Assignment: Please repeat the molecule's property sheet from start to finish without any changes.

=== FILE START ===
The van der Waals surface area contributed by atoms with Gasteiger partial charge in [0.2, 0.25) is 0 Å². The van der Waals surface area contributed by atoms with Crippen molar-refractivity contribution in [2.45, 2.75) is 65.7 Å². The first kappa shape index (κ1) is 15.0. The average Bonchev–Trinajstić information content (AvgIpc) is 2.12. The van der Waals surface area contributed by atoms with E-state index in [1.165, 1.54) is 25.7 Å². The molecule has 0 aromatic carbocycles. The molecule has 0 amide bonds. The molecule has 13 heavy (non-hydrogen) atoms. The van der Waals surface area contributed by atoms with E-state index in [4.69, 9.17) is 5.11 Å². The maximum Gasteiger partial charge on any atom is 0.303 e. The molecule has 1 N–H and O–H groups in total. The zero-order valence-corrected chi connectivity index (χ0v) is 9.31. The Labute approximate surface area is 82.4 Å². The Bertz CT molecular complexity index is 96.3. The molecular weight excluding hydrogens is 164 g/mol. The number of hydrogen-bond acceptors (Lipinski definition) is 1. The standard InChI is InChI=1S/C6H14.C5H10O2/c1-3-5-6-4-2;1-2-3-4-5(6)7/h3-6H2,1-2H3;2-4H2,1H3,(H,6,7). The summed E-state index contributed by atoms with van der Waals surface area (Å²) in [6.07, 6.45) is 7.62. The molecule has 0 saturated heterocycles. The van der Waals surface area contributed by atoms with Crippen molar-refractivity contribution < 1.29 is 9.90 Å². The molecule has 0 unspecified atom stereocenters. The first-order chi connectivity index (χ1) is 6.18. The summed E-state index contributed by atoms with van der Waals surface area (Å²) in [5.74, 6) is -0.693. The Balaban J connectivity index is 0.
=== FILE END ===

The van der Waals surface area contributed by atoms with Gasteiger partial charge in [0.2, 0.25) is 0 Å². The van der Waals surface area contributed by atoms with Crippen molar-refractivity contribution in [2.45, 2.75) is 65.7 Å². The first kappa shape index (κ1) is 15.0. The average Bonchev–Trinajstić information content (AvgIpc) is 2.12. The van der Waals surface area contributed by atoms with E-state index in [1.165, 1.54) is 25.7 Å². The molecule has 0 aromatic carbocycles. The molecule has 0 amide bonds. The molecule has 13 heavy (non-hydrogen) atoms. The van der Waals surface area contributed by atoms with E-state index in [4.69, 9.17) is 5.11 Å². The maximum Gasteiger partial charge on any atom is 0.303 e. The molecule has 1 N–H and O–H groups in total. The zero-order valence-corrected chi connectivity index (χ0v) is 9.31. The Labute approximate surface area is 82.4 Å². The Bertz CT molecular complexity index is 96.3. The molecular weight excluding hydrogens is 164 g/mol. The number of hydrogen-bond acceptors (Lipinski definition) is 1. The standard InChI is InChI=1S/C6H14.C5H10O2/c1-3-5-6-4-2;1-2-3-4-5(6)7/h3-6H2,1-2H3;2-4H2,1H3,(H,6,7). The summed E-state index contributed by atoms with van der Waals surface area (Å²) in [6.07, 6.45) is 7.62. The molecule has 0 saturated heterocycles. The van der Waals surface area contributed by atoms with Crippen molar-refractivity contribution < 1.29 is 9.90 Å². The molecule has 0 unspecified atom stereocenters. The first-order chi connectivity index (χ1) is 6.18. The summed E-state index contributed by atoms with van der Waals surface area (Å²) in [5.74, 6) is -0.693. The Balaban J connectivity index is 0.